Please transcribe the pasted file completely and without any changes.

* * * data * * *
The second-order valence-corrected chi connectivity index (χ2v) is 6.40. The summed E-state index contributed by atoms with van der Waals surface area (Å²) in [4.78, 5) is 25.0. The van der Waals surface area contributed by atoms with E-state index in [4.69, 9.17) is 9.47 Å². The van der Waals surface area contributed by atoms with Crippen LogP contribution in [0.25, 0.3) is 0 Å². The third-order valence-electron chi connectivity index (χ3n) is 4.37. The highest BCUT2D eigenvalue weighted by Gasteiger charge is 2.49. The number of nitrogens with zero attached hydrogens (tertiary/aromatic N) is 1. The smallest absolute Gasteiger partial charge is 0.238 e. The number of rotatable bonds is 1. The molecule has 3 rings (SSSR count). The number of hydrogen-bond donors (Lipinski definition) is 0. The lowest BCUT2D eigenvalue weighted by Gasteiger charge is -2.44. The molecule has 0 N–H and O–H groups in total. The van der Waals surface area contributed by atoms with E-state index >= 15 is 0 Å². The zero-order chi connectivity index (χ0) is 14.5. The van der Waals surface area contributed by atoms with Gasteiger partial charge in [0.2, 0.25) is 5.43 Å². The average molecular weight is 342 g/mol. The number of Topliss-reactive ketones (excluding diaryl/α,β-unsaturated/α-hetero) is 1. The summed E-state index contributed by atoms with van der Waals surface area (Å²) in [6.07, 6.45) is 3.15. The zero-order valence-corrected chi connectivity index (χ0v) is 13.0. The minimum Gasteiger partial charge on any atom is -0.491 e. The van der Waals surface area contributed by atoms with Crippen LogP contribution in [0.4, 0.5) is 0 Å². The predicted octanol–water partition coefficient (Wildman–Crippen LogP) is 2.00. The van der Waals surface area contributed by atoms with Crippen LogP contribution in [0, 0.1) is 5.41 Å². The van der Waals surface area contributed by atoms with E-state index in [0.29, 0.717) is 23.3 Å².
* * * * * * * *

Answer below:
The second-order valence-corrected chi connectivity index (χ2v) is 6.40. The summed E-state index contributed by atoms with van der Waals surface area (Å²) in [4.78, 5) is 25.0. The van der Waals surface area contributed by atoms with E-state index in [4.69, 9.17) is 9.47 Å². The van der Waals surface area contributed by atoms with Crippen LogP contribution in [0.25, 0.3) is 0 Å². The third-order valence-electron chi connectivity index (χ3n) is 4.37. The highest BCUT2D eigenvalue weighted by Gasteiger charge is 2.49. The number of nitrogens with zero attached hydrogens (tertiary/aromatic N) is 1. The smallest absolute Gasteiger partial charge is 0.238 e. The number of rotatable bonds is 1. The molecule has 3 rings (SSSR count). The number of hydrogen-bond donors (Lipinski definition) is 0. The lowest BCUT2D eigenvalue weighted by Gasteiger charge is -2.44. The molecule has 0 N–H and O–H groups in total. The van der Waals surface area contributed by atoms with E-state index >= 15 is 0 Å². The zero-order chi connectivity index (χ0) is 14.5. The van der Waals surface area contributed by atoms with Gasteiger partial charge in [0.2, 0.25) is 5.43 Å². The average molecular weight is 342 g/mol. The number of Topliss-reactive ketones (excluding diaryl/α,β-unsaturated/α-hetero) is 1. The summed E-state index contributed by atoms with van der Waals surface area (Å²) in [6.07, 6.45) is 3.15. The zero-order valence-corrected chi connectivity index (χ0v) is 13.0. The minimum Gasteiger partial charge on any atom is -0.491 e. The van der Waals surface area contributed by atoms with Crippen LogP contribution in [0.4, 0.5) is 0 Å². The predicted octanol–water partition coefficient (Wildman–Crippen LogP) is 2.00. The van der Waals surface area contributed by atoms with Crippen LogP contribution in [0, 0.1) is 5.41 Å². The van der Waals surface area contributed by atoms with E-state index in [0.29, 0.717) is 23.3 Å².